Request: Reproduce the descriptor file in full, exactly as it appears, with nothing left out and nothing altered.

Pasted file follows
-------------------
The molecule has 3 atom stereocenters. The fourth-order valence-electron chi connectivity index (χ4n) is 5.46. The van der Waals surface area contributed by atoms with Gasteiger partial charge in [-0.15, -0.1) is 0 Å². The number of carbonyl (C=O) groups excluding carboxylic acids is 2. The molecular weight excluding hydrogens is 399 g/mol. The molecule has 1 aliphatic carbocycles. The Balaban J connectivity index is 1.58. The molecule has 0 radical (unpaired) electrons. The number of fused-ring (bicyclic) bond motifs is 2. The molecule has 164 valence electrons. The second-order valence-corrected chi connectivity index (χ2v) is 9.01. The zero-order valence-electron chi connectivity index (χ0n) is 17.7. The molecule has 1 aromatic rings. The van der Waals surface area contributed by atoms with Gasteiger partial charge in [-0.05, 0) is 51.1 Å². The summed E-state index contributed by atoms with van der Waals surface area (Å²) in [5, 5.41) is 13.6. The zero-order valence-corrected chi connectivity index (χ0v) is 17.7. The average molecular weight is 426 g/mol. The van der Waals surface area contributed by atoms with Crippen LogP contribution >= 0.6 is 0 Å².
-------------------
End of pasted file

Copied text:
The molecule has 3 atom stereocenters. The fourth-order valence-electron chi connectivity index (χ4n) is 5.46. The van der Waals surface area contributed by atoms with Gasteiger partial charge in [-0.15, -0.1) is 0 Å². The number of carbonyl (C=O) groups excluding carboxylic acids is 2. The molecular weight excluding hydrogens is 399 g/mol. The molecule has 1 aliphatic carbocycles. The Balaban J connectivity index is 1.58. The molecule has 0 radical (unpaired) electrons. The number of fused-ring (bicyclic) bond motifs is 2. The molecule has 164 valence electrons. The second-order valence-corrected chi connectivity index (χ2v) is 9.01. The zero-order valence-electron chi connectivity index (χ0n) is 17.7. The molecule has 1 aromatic rings. The van der Waals surface area contributed by atoms with Gasteiger partial charge in [-0.05, 0) is 51.1 Å². The summed E-state index contributed by atoms with van der Waals surface area (Å²) in [5, 5.41) is 13.6. The zero-order valence-corrected chi connectivity index (χ0v) is 17.7. The average molecular weight is 426 g/mol. The van der Waals surface area contributed by atoms with Crippen LogP contribution >= 0.6 is 0 Å².